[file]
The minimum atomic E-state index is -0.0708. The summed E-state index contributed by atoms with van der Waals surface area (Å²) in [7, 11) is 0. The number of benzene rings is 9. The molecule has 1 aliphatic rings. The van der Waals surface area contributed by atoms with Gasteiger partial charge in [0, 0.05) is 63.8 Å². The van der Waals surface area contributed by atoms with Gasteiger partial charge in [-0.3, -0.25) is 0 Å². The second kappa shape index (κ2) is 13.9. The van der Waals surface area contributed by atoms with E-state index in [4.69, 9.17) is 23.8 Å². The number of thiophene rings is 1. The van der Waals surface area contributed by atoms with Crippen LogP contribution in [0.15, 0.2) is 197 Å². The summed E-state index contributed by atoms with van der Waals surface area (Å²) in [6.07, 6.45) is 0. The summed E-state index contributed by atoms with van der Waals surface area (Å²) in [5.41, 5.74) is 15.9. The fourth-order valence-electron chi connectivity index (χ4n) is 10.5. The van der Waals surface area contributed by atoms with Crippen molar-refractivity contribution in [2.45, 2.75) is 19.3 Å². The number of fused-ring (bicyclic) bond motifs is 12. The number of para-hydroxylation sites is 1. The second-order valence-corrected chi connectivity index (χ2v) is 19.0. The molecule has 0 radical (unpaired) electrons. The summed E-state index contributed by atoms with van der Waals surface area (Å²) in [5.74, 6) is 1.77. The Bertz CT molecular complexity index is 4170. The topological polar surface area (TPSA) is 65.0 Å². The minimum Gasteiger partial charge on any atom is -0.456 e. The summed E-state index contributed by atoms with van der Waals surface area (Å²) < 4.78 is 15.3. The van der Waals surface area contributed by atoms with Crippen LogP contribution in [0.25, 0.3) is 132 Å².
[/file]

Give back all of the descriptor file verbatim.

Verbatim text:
The minimum atomic E-state index is -0.0708. The summed E-state index contributed by atoms with van der Waals surface area (Å²) in [7, 11) is 0. The number of benzene rings is 9. The molecule has 1 aliphatic rings. The van der Waals surface area contributed by atoms with Gasteiger partial charge in [0, 0.05) is 63.8 Å². The van der Waals surface area contributed by atoms with Gasteiger partial charge in [-0.3, -0.25) is 0 Å². The second kappa shape index (κ2) is 13.9. The van der Waals surface area contributed by atoms with E-state index in [4.69, 9.17) is 23.8 Å². The number of thiophene rings is 1. The van der Waals surface area contributed by atoms with Crippen LogP contribution in [0.15, 0.2) is 197 Å². The summed E-state index contributed by atoms with van der Waals surface area (Å²) in [6.07, 6.45) is 0. The summed E-state index contributed by atoms with van der Waals surface area (Å²) in [5.41, 5.74) is 15.9. The fourth-order valence-electron chi connectivity index (χ4n) is 10.5. The van der Waals surface area contributed by atoms with Crippen molar-refractivity contribution in [2.45, 2.75) is 19.3 Å². The number of fused-ring (bicyclic) bond motifs is 12. The number of para-hydroxylation sites is 1. The second-order valence-corrected chi connectivity index (χ2v) is 19.0. The molecule has 0 radical (unpaired) electrons. The summed E-state index contributed by atoms with van der Waals surface area (Å²) in [5.74, 6) is 1.77. The Bertz CT molecular complexity index is 4170. The topological polar surface area (TPSA) is 65.0 Å². The minimum Gasteiger partial charge on any atom is -0.456 e. The summed E-state index contributed by atoms with van der Waals surface area (Å²) < 4.78 is 15.3. The van der Waals surface area contributed by atoms with Crippen LogP contribution in [0.25, 0.3) is 132 Å².